251220061158 (335194668)

When a system evolves and grows, it's usually necessary to identify various versions of software living in the wild. There are many ways to do that: some hide their version numbers in code, some keep them in configuration and metadata files, and others store them in the application's database.

No matter the scheme, accessing and modifying the current version number should be easy and painless- that is, unless you're working with Stan K.'s codebase. In a truly brillant case of reusing existing system facilities, the developers resorted to a much less common method of determining which patches and upgrades have been applied:

my $path = "/var/log/";
my $rval = MyOwn::System::ls({ file => $path });
my @things = split(/\n/, $rval->{'stdout'});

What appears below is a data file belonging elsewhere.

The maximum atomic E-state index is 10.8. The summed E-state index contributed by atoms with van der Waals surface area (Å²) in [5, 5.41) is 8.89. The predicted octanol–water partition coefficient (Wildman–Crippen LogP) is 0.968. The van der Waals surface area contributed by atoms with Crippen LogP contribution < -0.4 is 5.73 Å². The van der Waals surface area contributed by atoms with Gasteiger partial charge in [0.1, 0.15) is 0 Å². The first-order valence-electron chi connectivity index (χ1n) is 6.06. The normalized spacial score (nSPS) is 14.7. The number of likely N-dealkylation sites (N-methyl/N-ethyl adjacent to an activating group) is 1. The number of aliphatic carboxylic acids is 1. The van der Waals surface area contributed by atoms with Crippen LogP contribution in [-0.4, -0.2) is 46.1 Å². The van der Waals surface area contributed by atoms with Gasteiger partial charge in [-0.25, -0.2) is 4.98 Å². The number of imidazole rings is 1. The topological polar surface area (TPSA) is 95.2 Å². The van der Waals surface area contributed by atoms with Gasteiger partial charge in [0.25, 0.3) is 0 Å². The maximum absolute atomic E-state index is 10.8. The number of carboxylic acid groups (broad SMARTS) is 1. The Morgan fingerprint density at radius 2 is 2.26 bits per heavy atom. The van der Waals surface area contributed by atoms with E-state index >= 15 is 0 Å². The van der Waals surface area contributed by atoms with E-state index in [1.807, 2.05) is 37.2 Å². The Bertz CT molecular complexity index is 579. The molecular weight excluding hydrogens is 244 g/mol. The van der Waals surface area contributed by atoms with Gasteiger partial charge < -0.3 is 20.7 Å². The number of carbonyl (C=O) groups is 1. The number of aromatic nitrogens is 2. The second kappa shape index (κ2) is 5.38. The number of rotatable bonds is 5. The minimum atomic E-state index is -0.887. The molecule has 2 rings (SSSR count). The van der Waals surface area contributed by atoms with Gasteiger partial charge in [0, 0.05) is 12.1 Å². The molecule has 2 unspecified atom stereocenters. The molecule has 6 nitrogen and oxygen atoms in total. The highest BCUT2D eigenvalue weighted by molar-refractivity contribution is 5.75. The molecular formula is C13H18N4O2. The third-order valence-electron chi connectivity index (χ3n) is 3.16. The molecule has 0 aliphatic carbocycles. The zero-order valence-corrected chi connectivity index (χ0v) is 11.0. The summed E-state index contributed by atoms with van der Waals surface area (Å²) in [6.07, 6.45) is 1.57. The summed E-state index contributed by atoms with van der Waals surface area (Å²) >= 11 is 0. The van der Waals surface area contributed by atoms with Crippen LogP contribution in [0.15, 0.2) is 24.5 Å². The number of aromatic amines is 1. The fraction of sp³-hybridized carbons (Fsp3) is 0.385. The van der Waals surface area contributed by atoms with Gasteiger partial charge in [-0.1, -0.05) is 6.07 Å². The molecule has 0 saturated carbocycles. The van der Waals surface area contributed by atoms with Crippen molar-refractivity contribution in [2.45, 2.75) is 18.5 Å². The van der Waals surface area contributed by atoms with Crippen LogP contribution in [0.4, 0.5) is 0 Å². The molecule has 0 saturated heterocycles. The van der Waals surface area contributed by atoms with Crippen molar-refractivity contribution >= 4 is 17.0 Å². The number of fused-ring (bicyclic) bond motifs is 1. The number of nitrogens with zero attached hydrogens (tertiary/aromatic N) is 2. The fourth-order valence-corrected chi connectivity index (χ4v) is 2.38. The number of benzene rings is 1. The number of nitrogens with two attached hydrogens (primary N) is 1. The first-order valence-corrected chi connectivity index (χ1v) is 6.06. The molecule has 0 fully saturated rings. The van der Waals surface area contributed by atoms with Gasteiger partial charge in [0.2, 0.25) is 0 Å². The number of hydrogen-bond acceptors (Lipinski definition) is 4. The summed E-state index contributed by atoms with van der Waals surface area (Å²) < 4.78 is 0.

foreach my $item (@things) {
    my $checkver = undef;

    ### ignore everything but Patches and Upgrades
    ### 'prev' indicates that a patch was uninstalled
    if ($item =~ "Patch" && $item !~ "prev" && $item !~ "rollback") {
        my @parts = split(/Patch\-/, $item);
        $checkver = $parts[1];
    } elsif ($item =~ "Upgrade" && $item !~ "prev" && $item !~ "rollback") {
        my @parts = split(/Upgrade\-/, $item);
        $checkver = $parts[1];

Abusing the fact that every upgrade and patch installation leaves a log file behind, the code browses the /var/log/ directory looking for them, and determines the version number using their filenames. While mind-bending, the solution does work- until the application server starts running low on disk space, and the system admins decide to clean up the old logs...

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